Thursday, November 06, 2014

How Bud Blake won in Thurston County

By basically beating the Grand Old Party in every precinct in the county. Basically.

Republicans tend to lose in this county. Up until now we had a all-Democratic commission and every other elected official was Democratic, save an Independent sheriff.  I assumed going into this race that Blake would do better than Republicans in general, and it turns out he did well enough to win.

Here's the data I've been playing with. I took the three Republican results from 2012 (Senate, governor and President) and averaged them. Then I compared Bud Blake's performance.

Here's a chart to illustrate my point:

Basically, what you're seeing here is Blake beating the GOP turnout everywhere. Even in places where Republicans do horribly, Blake kept a consistent advantage over the GOP performance.

I'm not sure what to chalk this up to. Whether Blake really did perform better as a candidate, so his party label meant little. Or, that the Republican brand in Thurston County that you could take a standard business friendly candidate, strip him of his party label, and he'd win.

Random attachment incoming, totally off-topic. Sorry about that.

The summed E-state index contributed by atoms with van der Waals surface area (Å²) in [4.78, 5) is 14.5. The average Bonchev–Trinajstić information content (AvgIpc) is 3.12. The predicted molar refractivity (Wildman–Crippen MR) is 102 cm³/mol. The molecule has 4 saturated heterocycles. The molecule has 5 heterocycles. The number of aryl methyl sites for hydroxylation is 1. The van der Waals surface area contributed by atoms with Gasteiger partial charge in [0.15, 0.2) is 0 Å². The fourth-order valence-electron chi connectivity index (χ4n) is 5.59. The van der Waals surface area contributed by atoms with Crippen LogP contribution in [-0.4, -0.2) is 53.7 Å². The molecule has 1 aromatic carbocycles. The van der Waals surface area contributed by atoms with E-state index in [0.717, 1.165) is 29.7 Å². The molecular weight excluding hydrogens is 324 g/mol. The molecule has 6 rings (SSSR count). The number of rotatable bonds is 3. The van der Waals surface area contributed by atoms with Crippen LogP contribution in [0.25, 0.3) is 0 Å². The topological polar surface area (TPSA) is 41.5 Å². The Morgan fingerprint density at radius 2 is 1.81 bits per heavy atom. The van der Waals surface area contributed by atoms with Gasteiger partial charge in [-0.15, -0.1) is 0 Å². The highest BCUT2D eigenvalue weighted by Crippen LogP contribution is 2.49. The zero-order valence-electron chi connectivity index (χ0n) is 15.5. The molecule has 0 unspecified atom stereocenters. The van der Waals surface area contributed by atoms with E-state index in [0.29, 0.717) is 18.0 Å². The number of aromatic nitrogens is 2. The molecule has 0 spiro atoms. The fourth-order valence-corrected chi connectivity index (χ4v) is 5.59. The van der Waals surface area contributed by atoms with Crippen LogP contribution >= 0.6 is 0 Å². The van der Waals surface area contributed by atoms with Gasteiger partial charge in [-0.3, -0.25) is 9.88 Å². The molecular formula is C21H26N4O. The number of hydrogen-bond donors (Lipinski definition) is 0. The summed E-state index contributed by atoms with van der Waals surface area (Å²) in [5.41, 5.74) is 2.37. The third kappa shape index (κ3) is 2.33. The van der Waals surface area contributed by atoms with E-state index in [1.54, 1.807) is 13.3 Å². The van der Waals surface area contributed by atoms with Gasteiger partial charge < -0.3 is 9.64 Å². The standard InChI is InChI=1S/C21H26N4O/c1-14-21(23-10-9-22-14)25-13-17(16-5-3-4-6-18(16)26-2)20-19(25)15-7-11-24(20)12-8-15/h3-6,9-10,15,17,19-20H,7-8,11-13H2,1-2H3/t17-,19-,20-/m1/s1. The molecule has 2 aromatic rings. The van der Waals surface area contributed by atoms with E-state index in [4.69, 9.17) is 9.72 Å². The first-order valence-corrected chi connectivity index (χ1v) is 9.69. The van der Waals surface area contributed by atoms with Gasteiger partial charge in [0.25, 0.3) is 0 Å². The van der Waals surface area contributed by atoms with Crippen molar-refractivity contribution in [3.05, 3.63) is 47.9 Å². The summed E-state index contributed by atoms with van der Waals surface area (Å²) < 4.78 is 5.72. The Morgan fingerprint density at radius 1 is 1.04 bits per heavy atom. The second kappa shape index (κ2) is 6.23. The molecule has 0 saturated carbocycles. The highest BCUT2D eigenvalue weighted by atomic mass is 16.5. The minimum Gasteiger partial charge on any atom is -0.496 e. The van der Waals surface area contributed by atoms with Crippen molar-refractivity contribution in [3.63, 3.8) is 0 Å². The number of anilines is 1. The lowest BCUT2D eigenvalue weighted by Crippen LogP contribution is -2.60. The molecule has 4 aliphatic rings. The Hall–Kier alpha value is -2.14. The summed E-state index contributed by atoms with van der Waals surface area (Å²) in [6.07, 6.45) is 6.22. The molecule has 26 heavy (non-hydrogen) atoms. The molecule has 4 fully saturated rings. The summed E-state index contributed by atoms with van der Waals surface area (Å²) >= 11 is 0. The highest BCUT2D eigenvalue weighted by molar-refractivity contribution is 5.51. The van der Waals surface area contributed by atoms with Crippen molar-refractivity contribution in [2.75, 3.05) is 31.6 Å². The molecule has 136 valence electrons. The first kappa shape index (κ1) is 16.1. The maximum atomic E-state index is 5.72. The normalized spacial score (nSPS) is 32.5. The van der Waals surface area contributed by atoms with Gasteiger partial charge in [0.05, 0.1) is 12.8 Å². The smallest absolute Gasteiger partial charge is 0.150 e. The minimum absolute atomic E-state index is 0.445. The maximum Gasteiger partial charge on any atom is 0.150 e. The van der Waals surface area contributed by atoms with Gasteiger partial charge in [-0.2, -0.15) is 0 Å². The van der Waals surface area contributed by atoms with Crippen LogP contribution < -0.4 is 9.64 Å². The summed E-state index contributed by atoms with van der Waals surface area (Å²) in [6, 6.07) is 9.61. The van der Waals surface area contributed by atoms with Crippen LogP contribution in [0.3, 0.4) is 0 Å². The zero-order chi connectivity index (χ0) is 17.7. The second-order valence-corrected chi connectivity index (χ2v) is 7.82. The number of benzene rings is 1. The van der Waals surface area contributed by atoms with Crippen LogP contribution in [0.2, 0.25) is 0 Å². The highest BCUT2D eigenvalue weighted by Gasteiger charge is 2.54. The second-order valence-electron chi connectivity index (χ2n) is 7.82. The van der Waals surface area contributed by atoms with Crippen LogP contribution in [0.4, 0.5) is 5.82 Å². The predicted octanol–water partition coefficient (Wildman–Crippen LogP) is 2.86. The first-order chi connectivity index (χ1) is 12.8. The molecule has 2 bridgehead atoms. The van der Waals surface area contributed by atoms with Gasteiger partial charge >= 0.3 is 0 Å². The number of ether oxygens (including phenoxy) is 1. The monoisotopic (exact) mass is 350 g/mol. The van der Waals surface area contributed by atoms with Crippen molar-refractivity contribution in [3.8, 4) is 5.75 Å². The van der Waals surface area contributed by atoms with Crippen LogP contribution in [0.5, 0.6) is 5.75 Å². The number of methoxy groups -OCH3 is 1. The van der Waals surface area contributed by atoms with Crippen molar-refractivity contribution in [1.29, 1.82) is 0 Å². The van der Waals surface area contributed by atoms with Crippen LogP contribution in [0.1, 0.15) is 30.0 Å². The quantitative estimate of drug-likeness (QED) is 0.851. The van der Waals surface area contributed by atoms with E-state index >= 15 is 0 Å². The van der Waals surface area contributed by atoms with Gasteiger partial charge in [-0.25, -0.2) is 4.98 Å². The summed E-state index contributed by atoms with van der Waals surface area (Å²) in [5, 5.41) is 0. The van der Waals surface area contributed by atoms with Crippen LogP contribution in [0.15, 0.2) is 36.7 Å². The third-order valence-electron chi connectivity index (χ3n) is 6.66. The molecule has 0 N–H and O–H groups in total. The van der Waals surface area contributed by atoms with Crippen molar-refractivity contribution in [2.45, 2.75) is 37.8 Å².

But, where exactly was he strongest?




The deeper the red dot, the more votes Blake got against the Republican average.

Basically, again, Blake did better than the average Republican candidate in Thurston County literally everywhere. But, if you were to pick out hot spots, it would be in the outer reaches of Lacey, out towards Fort Lewis.  This would fit the story line that Blake is a veteran. While somewhat new to Thurston County, this is something understood my military families who live close to Fort Lewis.

He didn't do as well as I would have thought in the northern Hawks Prairie area (assuming military and retired people) but did much better around older southern Hawks Prairie and deeper Lacey. He also did well against the average Republican vote in west and eastern Olympia. Not many actual votes there, but still picking up against the conservative average.

3 comments:

olyguy said...

Wow, this is a great post. Led me to check out some of your other posts, you've written some good stuff here.

Can I ask what tool/program you used to make that chart on google maps? I am trying to do something similar for elections results but it is not working. Please share!

Emmett said...

Thanks man!

The tools I used were pretty simple, just the Google maps maker and Google sheets. The trick was finding geocoded precincts. Somewhere on the internet I found some lat/long data for individual precincts and then created a cheat sheet for myself for Thurston County.

I'll try to find where exactly I found that information and repost it if I can.

olyguy said...

Appreciate the response! I just made myself a similar map based off of yours in different counties.

I'd love to know how you got the lat/long data for the precincts. Post a link if you find it. I'd imagine Thurston county would have that info for their precincts, but would other counties? I wound up just taking an address at random from voters who lived in the precinct and using that to mark the map. (Took me alot longer I'll tell you.) Close enough I figure.